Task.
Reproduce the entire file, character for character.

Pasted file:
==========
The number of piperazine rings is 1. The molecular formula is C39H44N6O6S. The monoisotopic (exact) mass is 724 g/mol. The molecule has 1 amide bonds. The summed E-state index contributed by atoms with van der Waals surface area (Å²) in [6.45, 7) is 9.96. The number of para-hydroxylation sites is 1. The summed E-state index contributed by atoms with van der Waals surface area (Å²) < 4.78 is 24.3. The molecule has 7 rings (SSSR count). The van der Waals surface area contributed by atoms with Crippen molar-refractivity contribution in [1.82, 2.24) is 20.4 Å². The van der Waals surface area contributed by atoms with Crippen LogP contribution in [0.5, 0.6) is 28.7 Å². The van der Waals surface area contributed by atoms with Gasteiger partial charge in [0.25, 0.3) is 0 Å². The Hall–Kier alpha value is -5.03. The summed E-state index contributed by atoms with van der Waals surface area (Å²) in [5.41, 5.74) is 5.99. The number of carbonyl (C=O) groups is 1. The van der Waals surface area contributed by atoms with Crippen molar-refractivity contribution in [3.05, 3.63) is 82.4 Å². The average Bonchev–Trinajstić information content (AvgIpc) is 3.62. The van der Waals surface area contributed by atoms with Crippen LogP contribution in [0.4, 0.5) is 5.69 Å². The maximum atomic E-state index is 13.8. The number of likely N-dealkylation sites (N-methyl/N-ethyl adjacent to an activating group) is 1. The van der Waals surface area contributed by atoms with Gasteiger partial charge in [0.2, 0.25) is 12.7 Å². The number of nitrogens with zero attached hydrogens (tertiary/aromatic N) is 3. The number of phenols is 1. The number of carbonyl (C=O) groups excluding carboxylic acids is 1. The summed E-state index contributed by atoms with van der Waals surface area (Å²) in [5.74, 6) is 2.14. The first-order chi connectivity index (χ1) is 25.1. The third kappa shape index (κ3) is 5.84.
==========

The number of piperazine rings is 1. The molecular formula is C39H44N6O6S. The monoisotopic (exact) mass is 724 g/mol. The molecule has 1 amide bonds. The summed E-state index contributed by atoms with van der Waals surface area (Å²) in [6.45, 7) is 9.96. The number of para-hydroxylation sites is 1. The summed E-state index contributed by atoms with van der Waals surface area (Å²) < 4.78 is 24.3. The molecule has 7 rings (SSSR count). The van der Waals surface area contributed by atoms with Crippen molar-refractivity contribution in [1.82, 2.24) is 20.4 Å². The van der Waals surface area contributed by atoms with Crippen LogP contribution in [0.5, 0.6) is 28.7 Å². The van der Waals surface area contributed by atoms with Gasteiger partial charge in [0.25, 0.3) is 0 Å². The Hall–Kier alpha value is -5.03. The summed E-state index contributed by atoms with van der Waals surface area (Å²) in [5.41, 5.74) is 5.99. The number of carbonyl (C=O) groups is 1. The van der Waals surface area contributed by atoms with Crippen molar-refractivity contribution in [3.05, 3.63) is 82.4 Å². The average Bonchev–Trinajstić information content (AvgIpc) is 3.62. The van der Waals surface area contributed by atoms with Crippen LogP contribution in [0.4, 0.5) is 5.69 Å². The maximum atomic E-state index is 13.8. The number of likely N-dealkylation sites (N-methyl/N-ethyl adjacent to an activating group) is 1. The van der Waals surface area contributed by atoms with Gasteiger partial charge in [0.2, 0.25) is 12.7 Å². The number of nitrogens with zero attached hydrogens (tertiary/aromatic N) is 3. The number of phenols is 1. The number of carbonyl (C=O) groups excluding carboxylic acids is 1. The summed E-state index contributed by atoms with van der Waals surface area (Å²) in [5.74, 6) is 2.14. The first-order chi connectivity index (χ1) is 25.1. The third kappa shape index (κ3) is 5.84.